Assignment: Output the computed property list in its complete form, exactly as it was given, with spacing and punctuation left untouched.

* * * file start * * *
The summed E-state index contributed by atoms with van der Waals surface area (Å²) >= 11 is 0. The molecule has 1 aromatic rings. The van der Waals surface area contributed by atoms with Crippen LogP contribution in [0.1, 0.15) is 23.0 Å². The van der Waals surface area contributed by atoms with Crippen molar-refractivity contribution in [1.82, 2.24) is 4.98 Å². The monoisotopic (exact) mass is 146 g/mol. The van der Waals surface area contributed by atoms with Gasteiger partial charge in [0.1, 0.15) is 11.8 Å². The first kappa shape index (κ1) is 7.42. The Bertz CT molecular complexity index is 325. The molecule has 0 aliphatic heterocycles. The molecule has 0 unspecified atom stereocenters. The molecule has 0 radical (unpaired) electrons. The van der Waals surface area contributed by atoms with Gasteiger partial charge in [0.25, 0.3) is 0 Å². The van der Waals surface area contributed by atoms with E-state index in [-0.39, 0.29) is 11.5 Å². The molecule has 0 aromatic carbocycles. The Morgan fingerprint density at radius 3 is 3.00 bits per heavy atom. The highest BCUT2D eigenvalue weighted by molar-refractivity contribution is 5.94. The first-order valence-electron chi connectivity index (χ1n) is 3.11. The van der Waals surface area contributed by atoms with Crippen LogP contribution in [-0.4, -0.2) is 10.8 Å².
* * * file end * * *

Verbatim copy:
The summed E-state index contributed by atoms with van der Waals surface area (Å²) >= 11 is 0. The molecule has 1 aromatic rings. The van der Waals surface area contributed by atoms with Crippen LogP contribution in [0.1, 0.15) is 23.0 Å². The van der Waals surface area contributed by atoms with Crippen molar-refractivity contribution in [1.82, 2.24) is 4.98 Å². The monoisotopic (exact) mass is 146 g/mol. The van der Waals surface area contributed by atoms with Gasteiger partial charge in [0.1, 0.15) is 11.8 Å². The first kappa shape index (κ1) is 7.42. The Bertz CT molecular complexity index is 325. The molecule has 0 aliphatic heterocycles. The molecule has 0 unspecified atom stereocenters. The molecule has 0 radical (unpaired) electrons. The van der Waals surface area contributed by atoms with Gasteiger partial charge in [0.25, 0.3) is 0 Å². The van der Waals surface area contributed by atoms with E-state index in [-0.39, 0.29) is 11.5 Å². The molecule has 0 aromatic carbocycles. The Morgan fingerprint density at radius 3 is 3.00 bits per heavy atom. The highest BCUT2D eigenvalue weighted by molar-refractivity contribution is 5.94. The first-order valence-electron chi connectivity index (χ1n) is 3.11. The van der Waals surface area contributed by atoms with Crippen LogP contribution in [-0.4, -0.2) is 10.8 Å².